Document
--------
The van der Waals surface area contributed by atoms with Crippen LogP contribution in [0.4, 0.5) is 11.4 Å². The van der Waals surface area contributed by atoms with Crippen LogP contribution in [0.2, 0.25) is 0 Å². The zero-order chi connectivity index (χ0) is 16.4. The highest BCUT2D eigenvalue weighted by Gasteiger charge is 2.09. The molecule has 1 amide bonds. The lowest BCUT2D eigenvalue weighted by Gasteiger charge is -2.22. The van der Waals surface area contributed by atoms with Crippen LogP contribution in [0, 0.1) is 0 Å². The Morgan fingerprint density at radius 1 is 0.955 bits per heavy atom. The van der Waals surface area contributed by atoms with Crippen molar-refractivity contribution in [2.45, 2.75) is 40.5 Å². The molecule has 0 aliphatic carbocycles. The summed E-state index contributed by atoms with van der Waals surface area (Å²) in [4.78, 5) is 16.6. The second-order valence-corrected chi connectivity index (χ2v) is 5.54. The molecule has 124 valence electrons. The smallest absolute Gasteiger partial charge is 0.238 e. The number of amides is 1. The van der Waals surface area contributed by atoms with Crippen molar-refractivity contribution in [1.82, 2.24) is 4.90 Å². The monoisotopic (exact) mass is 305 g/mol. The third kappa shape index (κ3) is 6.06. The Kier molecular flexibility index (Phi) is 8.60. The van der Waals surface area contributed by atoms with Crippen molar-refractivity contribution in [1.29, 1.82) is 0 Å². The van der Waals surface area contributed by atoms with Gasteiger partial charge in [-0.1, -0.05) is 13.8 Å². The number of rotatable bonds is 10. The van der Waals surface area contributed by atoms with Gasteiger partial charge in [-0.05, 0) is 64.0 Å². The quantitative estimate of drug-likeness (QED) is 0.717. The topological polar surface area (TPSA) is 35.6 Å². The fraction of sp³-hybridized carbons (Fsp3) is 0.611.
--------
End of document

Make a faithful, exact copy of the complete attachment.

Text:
The van der Waals surface area contributed by atoms with Crippen LogP contribution in [0.4, 0.5) is 11.4 Å². The van der Waals surface area contributed by atoms with Crippen LogP contribution in [0.2, 0.25) is 0 Å². The zero-order chi connectivity index (χ0) is 16.4. The highest BCUT2D eigenvalue weighted by Gasteiger charge is 2.09. The molecule has 1 amide bonds. The lowest BCUT2D eigenvalue weighted by Gasteiger charge is -2.22. The van der Waals surface area contributed by atoms with Crippen LogP contribution in [0, 0.1) is 0 Å². The Morgan fingerprint density at radius 1 is 0.955 bits per heavy atom. The van der Waals surface area contributed by atoms with Crippen molar-refractivity contribution in [2.45, 2.75) is 40.5 Å². The molecule has 0 aliphatic carbocycles. The summed E-state index contributed by atoms with van der Waals surface area (Å²) in [4.78, 5) is 16.6. The second-order valence-corrected chi connectivity index (χ2v) is 5.54. The molecule has 124 valence electrons. The smallest absolute Gasteiger partial charge is 0.238 e. The number of amides is 1. The van der Waals surface area contributed by atoms with Crippen molar-refractivity contribution in [1.82, 2.24) is 4.90 Å². The monoisotopic (exact) mass is 305 g/mol. The third kappa shape index (κ3) is 6.06. The Kier molecular flexibility index (Phi) is 8.60. The van der Waals surface area contributed by atoms with Crippen molar-refractivity contribution in [1.29, 1.82) is 0 Å². The van der Waals surface area contributed by atoms with Gasteiger partial charge in [-0.1, -0.05) is 13.8 Å². The number of rotatable bonds is 10. The van der Waals surface area contributed by atoms with Gasteiger partial charge in [-0.05, 0) is 64.0 Å². The quantitative estimate of drug-likeness (QED) is 0.717. The topological polar surface area (TPSA) is 35.6 Å². The fraction of sp³-hybridized carbons (Fsp3) is 0.611.